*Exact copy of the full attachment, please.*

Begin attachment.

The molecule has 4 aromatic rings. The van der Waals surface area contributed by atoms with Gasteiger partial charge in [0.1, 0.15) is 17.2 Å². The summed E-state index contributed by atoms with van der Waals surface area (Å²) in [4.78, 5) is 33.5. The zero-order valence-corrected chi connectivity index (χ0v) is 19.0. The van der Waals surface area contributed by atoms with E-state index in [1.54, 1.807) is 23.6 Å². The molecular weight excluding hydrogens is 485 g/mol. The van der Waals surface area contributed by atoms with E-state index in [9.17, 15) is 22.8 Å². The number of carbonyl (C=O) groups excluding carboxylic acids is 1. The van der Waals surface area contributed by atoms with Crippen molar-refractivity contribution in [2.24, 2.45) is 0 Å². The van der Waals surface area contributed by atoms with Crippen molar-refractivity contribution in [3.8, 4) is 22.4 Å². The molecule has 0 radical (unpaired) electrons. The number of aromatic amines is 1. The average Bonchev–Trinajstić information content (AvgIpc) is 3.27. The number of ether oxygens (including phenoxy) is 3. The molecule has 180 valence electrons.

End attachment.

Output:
The molecule has 4 aromatic rings. The van der Waals surface area contributed by atoms with Gasteiger partial charge in [0.1, 0.15) is 17.2 Å². The summed E-state index contributed by atoms with van der Waals surface area (Å²) in [4.78, 5) is 33.5. The zero-order valence-corrected chi connectivity index (χ0v) is 19.0. The van der Waals surface area contributed by atoms with E-state index in [1.54, 1.807) is 23.6 Å². The molecular weight excluding hydrogens is 485 g/mol. The van der Waals surface area contributed by atoms with E-state index in [9.17, 15) is 22.8 Å². The number of carbonyl (C=O) groups excluding carboxylic acids is 1. The van der Waals surface area contributed by atoms with Crippen molar-refractivity contribution in [2.24, 2.45) is 0 Å². The van der Waals surface area contributed by atoms with Crippen molar-refractivity contribution in [3.8, 4) is 22.4 Å². The molecule has 0 radical (unpaired) electrons. The number of aromatic amines is 1. The average Bonchev–Trinajstić information content (AvgIpc) is 3.27. The number of ether oxygens (including phenoxy) is 3. The molecule has 180 valence electrons.